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Bruce Willis 'Is Stepping Away' From Acting After Aphasia Diagnosis

What you need to know about the degenerative disease.

Bruce Willis is "stepping away" from acting after being diagnosed with aphasia, the language disorder that affects a person's ability to communicate. On Wednesday morning, his former wife, Demi Moore, and current wife, Emma Heming Willis, announced the sad news via social media. What exactly is aphasia, is it curable, and how is it treated? Read on to learn about Bruce Willis' health struggle and everything you should know about the degenerative condition—and to ensure your health and the health of others, don't miss these Sure Signs You've Already Had COVID.


Here's What Bruce's Family Said

Demi Moore

"To Bruce's amazing supporters, as a family we wanted to share that our beloved Bruce has been experiencing some health issues and has recently been diagnosed with aphasia, which is impacting his cognitive abilities. As a result of this and with much consideration Bruce is stepping away from the career that has meant so much to him," Demi wrote in her Instagram post. "This is a really challenging time for our family and we are so appreciative of your continued love, compassion and support. We are moving through this as a strong family unit, and wanted to bring his fans in because we know how much he means to you, as you do to him.

As Bruce always says, 'Live it up' and together we plan to do just that. Love, Emma, Demi, Rumer, Scout, Tallulah, Mabel, & Evelyn."

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Aphasia Impacts the Ability to Communicate

Close-up portrait of charming old lady, covering her mouth with hands

The Mayo Clinic explains that aphasia impacts your ability to communicate. "It can affect your ability to speak, write and understand language, both verbal and written," they write. The condition typically occurs suddenly after a stroke or a head injury, but can also happen in a more gradual manner, due to a slow-growing brain tumor or a disease that causes progressive, permanent damage (degenerative). "The severity of aphasia depends on a number of conditions, including the cause and the extent of the brain damage," they say. As of this time, it is unclear as to how Bruce developed it.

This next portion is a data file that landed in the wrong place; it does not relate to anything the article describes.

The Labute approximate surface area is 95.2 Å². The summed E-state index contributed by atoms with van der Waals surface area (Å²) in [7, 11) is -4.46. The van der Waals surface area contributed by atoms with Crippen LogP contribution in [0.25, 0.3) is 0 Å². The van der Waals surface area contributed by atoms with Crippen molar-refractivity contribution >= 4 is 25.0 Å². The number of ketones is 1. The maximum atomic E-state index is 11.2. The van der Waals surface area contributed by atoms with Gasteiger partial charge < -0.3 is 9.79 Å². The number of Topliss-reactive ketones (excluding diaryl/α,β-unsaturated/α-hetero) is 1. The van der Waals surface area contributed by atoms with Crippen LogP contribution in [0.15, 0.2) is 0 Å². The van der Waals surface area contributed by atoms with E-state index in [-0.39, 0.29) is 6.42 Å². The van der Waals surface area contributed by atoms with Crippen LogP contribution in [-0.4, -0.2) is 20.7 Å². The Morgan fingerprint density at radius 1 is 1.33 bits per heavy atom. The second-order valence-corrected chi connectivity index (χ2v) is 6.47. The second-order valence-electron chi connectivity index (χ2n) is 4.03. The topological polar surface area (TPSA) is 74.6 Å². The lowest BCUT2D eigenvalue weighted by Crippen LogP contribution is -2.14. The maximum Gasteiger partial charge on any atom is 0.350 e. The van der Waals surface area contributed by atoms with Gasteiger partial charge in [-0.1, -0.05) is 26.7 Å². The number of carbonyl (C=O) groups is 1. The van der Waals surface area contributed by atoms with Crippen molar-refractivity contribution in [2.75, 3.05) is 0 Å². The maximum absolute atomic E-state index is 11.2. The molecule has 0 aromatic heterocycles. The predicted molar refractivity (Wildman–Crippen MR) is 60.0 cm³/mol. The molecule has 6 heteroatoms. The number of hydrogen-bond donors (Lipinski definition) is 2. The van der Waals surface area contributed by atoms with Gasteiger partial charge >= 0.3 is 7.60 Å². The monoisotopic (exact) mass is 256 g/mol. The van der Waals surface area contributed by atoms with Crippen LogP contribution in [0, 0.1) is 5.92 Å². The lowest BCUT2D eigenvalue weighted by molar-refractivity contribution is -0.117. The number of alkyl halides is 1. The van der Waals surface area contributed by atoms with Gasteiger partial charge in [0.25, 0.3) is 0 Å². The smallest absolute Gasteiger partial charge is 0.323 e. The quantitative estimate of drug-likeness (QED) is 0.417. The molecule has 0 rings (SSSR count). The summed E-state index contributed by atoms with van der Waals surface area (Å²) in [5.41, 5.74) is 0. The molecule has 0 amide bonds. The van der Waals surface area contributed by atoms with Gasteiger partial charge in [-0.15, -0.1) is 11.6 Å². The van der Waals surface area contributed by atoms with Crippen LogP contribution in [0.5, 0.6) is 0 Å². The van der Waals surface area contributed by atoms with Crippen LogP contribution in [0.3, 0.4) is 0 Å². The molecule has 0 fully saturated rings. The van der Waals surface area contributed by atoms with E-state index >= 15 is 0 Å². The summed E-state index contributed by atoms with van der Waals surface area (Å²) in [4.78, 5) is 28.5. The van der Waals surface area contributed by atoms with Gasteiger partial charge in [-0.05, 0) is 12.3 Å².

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Symptoms of Aphasia

Concerned aged mother and adult daughter sit on couch having serious conversation

Symptoms of aphasia may cause someone to speak in short or incomplete sentences or ones that don't make sense, accidentally substitute one word or sound for another, speak unrecognizable words, fail to understand conversation, or write sentences that don't make sense, per the Mayo Clinic. It is also a sign of some other condition, such as a stroke or a brain tumor.

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older man with dementia talking to doctor
Shutterstock / Robert Kneschke

The prognosis of an individual with aphasia can vary. "If the brain damage is mild, a person may recover language skills without treatment."

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Man at doctor

Most people with aphasia undergo speech and language therapy "to rehabilitate their language skills and supplement their communication experiences," the Mayo Clinic Says. "Researchers are currently investigating the use of medications, alone or in combination with speech therapy, to help people with aphasia." Speech and language therapy are the main treatments. "The person with aphasia relearns and practices language skills and learns to use other ways to communicate. Family members often participate in the process, helping the person communicate." If you or someone you know experience this, contact a medical professional. And to protect your life and the lives of others, don't visit any of these 35 Places You're Most Likely to Catch COVID.

Leah Groth
Leah Groth has decades of experience covering all things health, wellness and fitness related. Read more about Leah
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